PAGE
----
Why technical writing is essential for the introduction of augmented reality

Recent developments are making the indisputable potential of augmented reality (AR) clearer and clearer – but how is AR influencing content management at companies in Germany, Austria and Switzerland? And what opportunities does SCHEMA ST4 present for providing content for AR applications?

Augmented reality (AR) means the fusion of the digital and physical worlds. A typical example is someone wearing AR glasses and looking at their surroundings. The glasses perceive the physical environment and start to project context-relevant digital information into the user’s field of vision. This information appears as three-dimensional holograms and can be directly overlaid onto real objects, for example onto a machine that needs to be serviced. This is where AR differs considerably from its little brother, virtual reality (VR).
In VR, the user wears a headset that completely covers their eyes and cuts out the real surroundings. This completely immerses the user into the digital world.
While we still currently consume the flood of digital information two-dimensionally on mobile devices that we hold in front of our faces like a board, new technology can blend the digital world with the real one – that is where the real potential of AR lies.

While AR has been being used by a small group of pioneers for several years already, since 2016 a growing movement in the market for AR products and services has been observed. The versatile applications and the associated advantages are causing companies to make increasing investments in AR. The global investment in AR has been estimated at USD 50 billion by 2020. Companies that have recognised the potential and are already working with a partner or are working on AR themselves can see the added value of AR as part of the product and as a tool to improve the service of the value chain. There are extensive applications:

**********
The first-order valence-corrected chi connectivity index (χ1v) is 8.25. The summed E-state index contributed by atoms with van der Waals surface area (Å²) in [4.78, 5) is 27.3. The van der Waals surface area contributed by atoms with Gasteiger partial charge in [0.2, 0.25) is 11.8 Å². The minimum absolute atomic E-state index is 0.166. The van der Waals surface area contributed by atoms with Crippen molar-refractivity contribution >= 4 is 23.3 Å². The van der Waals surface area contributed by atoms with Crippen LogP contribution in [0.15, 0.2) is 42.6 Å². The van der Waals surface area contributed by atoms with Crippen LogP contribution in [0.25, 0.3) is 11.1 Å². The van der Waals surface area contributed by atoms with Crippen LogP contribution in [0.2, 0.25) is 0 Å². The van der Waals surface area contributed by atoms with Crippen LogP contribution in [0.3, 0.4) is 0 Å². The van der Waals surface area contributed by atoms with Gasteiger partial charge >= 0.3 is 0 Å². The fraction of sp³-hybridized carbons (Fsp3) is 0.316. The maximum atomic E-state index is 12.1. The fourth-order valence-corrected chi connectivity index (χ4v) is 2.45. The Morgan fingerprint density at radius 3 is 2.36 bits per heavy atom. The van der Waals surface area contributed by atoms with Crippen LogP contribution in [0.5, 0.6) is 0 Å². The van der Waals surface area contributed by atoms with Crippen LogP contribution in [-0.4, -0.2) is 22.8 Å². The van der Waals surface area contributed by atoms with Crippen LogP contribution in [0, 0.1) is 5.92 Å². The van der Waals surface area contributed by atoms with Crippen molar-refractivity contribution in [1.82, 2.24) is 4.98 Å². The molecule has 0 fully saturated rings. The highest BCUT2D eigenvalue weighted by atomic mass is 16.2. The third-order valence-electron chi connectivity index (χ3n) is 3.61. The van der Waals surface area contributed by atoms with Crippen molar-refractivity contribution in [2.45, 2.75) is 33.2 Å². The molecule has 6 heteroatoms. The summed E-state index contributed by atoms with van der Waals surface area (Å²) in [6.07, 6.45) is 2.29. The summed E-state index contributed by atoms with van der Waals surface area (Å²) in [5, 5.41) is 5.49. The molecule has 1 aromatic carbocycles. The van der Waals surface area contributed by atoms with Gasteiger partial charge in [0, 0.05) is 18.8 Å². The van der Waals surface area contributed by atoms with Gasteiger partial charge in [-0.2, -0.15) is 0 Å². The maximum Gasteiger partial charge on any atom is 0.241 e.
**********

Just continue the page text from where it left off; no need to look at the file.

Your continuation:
In after sales service, our customer Bühler is implementing AR glasses for industrial use in pressure die casting. They are used by their customers as a new communication device, both for internal use and to make use of Bühler’s service features. When someone contacts the Bühler service team, the experts at Bühler can see through the customer’s eyes and instruct them within their field of view. As a result, problems are solved more quickly, and travel costs and downtime are reduced. Maintenance work can be displayed directly on the machine, based on step-by-step instructions. This also allows less experienced employees to carry out maintenance and reduces the error rate.
In sales and marketing, the customer can stand in their production hall with the sales representative and see a machine as a hologram in full size. They can also be introduced to parts of a machine that were not previously visible, and they can see animations and descriptions of individual components.
The advantages mentioned here are also covered by the well-known management theorist Michael E. Porter in his article “Why Every Organization Needs an Augmented Reality Strategy”, in the January edition of the Harvard Business Review, in which he emphasises the following:

“Effective AR experiences […] require the right content, so people who know how to create and manage it—another novel skill—are crucial too.”
(Porter & Heppelmann, Harvard Business Manager, 2018)

But what content do companies need to produce AR apps? An AR app consists of text (.xml) and 3D data. These two components are combined in the authoring process and are then prepared for terminal devices. This is shown in the following diagram.

reflekt one publication engine